In Paul Weitz’s new comedy In Good Company, starring Dennis Quaid, Topher Grace, and Scarlett Johannsen, "synergy" is a "Dilbert"-like corporate buzzword (like "ideation" or "reverbiagize") frequently invoked at the conglomerate where Carter Duryea (Grace) is an up-and-coming hotshot executive and Dan Foreman (Quaid) is an old-fashioned salesman who came with a recently acquired sports magazine.
It’s not just a buzzword, either. There’s a special hand gesture that goes along with it. First you hold your hands up, palms outward, fingers spread apart. This where we are: no synergy. Then you clasp your hands into fists with the tips of the fingers of each hand inside the fist of the other hand, so that your hands make a sort of "S" shape. This is where we need to get to: synergy. Get it? (If you think this kind of thing doesn’t really pass for deep thought in corporate convention halls and conference rooms, you don’t know corporate America.)
Synergy was, in fact, Weitz’s original working title for In Good Company, but at a recent Beverly Hills press conference the writer-director revealed that he had been advised to change it. "Most people thought ‘synergy’ was a science fiction term," Weitz admitted. "And those that didn’t thought it was kind of boring…" Shrugging it off, he said self-mockingly, "I have this delusion that I’m good at titles because I came up with American Pie."
As all this suggests, In Good Company is partly a satire of contemporary corporate culture, with digs at merger mania, mass layoffs, aggressive marketing tie-in practices, political ageism against older employees, and of course fatuous sloganeering. But the film is other things too: an odd-couple buddy picture, a domestic comedy, and a bit of a romance.
In fact, at its heart the film is a story of three relationships. First and foremost is Dan’s testy working relationship with Carter after the older man finds himself demoted and reporting to the whippersnapper sitting behind his old desk. Then there’s Dan’s loving but slightly awkward paternal relationship with his daughter Alex (Johansson), on the cusp of leaving the nest. Finally, there’s what begins as an almost unconscious flirtation between Carter and Alex.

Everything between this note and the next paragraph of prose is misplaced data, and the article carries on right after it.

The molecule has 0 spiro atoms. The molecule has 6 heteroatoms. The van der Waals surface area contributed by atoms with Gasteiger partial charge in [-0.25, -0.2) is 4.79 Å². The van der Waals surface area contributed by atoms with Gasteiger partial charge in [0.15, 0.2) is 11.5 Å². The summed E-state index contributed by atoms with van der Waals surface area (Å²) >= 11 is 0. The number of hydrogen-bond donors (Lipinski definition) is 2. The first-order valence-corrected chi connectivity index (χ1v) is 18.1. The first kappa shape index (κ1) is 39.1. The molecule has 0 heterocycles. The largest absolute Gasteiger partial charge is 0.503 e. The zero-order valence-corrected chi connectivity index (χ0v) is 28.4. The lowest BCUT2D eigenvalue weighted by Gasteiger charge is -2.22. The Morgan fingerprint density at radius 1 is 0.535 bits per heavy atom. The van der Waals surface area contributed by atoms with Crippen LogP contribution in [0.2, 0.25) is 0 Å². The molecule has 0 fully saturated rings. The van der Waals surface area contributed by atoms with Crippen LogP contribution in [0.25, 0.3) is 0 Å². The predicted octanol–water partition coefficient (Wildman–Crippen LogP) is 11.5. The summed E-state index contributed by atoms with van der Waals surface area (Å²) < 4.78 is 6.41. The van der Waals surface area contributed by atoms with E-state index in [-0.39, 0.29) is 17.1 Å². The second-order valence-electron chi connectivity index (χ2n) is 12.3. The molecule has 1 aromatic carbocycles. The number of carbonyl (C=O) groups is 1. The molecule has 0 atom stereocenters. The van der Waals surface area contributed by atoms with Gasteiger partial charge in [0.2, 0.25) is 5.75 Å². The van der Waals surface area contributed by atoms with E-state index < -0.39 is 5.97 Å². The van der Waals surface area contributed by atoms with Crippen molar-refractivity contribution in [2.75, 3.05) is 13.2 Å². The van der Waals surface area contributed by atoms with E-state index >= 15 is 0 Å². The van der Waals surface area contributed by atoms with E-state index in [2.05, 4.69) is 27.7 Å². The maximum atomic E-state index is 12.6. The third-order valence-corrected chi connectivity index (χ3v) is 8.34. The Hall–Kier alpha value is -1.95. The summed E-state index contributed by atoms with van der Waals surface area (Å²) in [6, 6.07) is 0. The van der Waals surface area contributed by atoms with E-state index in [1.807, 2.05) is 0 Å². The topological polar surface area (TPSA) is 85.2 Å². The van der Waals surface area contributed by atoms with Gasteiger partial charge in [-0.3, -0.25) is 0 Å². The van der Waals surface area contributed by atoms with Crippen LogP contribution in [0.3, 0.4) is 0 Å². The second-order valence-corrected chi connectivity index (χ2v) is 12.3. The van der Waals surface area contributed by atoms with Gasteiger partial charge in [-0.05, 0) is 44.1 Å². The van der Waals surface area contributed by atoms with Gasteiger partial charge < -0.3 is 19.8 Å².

The film makes a point of contrasting Quaid’s successful home life but suddenly rocky career with Carter’s rising professional star and disastrous personal life. "Carter’s got everything on paper," says Grace of the character he plays. "His parents were both absent… but he’s got the job, the right car, the right wife, the right house. But once I go to Dennis’s character’s house, I start to actually see something that I want, but I don’t know how to get. I think he’s dating Dan’s daughter as a consolation prize to actually being in the family. He would trade it all in just to be a member of the family."
This seems right to me: Carter is essentially infatuated with
Dan’s idyllic family life, and Alex represents that life to him.
When Carter asks Dan what makes a marriage work, he’s much taken
by Dan’s obscene but funny and not inaccurate response: "You just
pick the right woman to be in the foxhole with — and when you’re
out of the foxhole you keep your
However, they aren’t in the foxhole yet; and, even though related precepts governing that state of affairs (or affairs of that state, take your pick) are no longer widely acknowledged nowadays, either in movies or in reality, some viewers may understandably wind up disappointed with more than one character over decisions and judgments that are made (or not made).
For his part, Weitz contends that, however Dan might feel about his daughter’s role as Carter’s consolation prize, Alex has her own motivations and has to make her own decisions. "Parents always love their kids too much to really have their best interests in mind," he maintains. "If the thing that’s best for them is to go through a certain amount of pain — to not be in love, or to not have that job, because that’s going to make them grow the most — its almost impossible for parents to root for that."
Weitz adds that what father-daughter conflict there is in the film is only natural growing pains. "The conflict between her and Dennis comes not from a dysfunctional relationship, but that they have a functional relationship, that they love each other, but you have to move on. I think she’s putting her hand close to the fire of what it would be like to be an out-of-control person, and then when it gets too close she pulls back."
This line of reasoning seems dicey to me, probably because of a difference of opinion over the line between being close to the fire and being burned. In other respects, though, the family theme plays out positively; and when In Good Company takes aim at corporate culture, it’s on solid ground.
Commenting on the kind of avaricious acquisitions depicted in the film, Weitz observes, "Obviously, mergers are happening because they’re supposed to make everybody a ton of money — but then the side effect, whether it’s necessary or not, is that a lot of people lose their job. Some people would say it’s behind a lot of things that are happening in the world, what kind of economics we’re going to have.
"And it was fun to have those things be sort of the backdrop to a simple comedy."
It’s not without faults. At times the satire crosses over into silly farce, and, while the last act avoids the most obvious clichés, it’s still a bit tidy. And some of the film’s basic themes seem undermined by an unfortunate subplot involving perplexing decisions by more than one character. But if these faults can’t quite be overlooked, the film’s virtues are rare enough to make the whole package worthwhile.
Copyright © 2000– Steven D. Greydanus. All rights reserved.